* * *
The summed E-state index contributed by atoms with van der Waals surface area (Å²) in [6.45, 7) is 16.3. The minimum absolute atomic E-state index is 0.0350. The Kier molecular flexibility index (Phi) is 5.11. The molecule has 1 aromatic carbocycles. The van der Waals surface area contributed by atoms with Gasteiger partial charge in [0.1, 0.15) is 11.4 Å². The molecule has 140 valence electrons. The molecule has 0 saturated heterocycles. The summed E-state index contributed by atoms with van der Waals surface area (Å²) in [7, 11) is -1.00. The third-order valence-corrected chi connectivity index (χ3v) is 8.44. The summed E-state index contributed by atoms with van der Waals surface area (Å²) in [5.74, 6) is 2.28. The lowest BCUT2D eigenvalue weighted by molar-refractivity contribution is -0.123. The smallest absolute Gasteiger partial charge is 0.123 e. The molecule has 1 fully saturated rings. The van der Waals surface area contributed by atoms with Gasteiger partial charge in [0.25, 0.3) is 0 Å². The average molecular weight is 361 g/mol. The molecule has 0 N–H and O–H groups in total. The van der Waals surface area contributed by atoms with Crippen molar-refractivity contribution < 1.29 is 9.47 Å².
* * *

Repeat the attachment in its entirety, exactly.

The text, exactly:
The summed E-state index contributed by atoms with van der Waals surface area (Å²) in [6.45, 7) is 16.3. The minimum absolute atomic E-state index is 0.0350. The Kier molecular flexibility index (Phi) is 5.11. The molecule has 1 aromatic carbocycles. The van der Waals surface area contributed by atoms with Gasteiger partial charge in [0.1, 0.15) is 11.4 Å². The molecule has 140 valence electrons. The molecule has 0 saturated heterocycles. The summed E-state index contributed by atoms with van der Waals surface area (Å²) in [7, 11) is -1.00. The third-order valence-corrected chi connectivity index (χ3v) is 8.44. The summed E-state index contributed by atoms with van der Waals surface area (Å²) in [5.74, 6) is 2.28. The lowest BCUT2D eigenvalue weighted by molar-refractivity contribution is -0.123. The smallest absolute Gasteiger partial charge is 0.123 e. The molecule has 1 fully saturated rings. The van der Waals surface area contributed by atoms with Gasteiger partial charge in [0.25, 0.3) is 0 Å². The average molecular weight is 361 g/mol. The molecule has 0 N–H and O–H groups in total. The van der Waals surface area contributed by atoms with Crippen molar-refractivity contribution < 1.29 is 9.47 Å².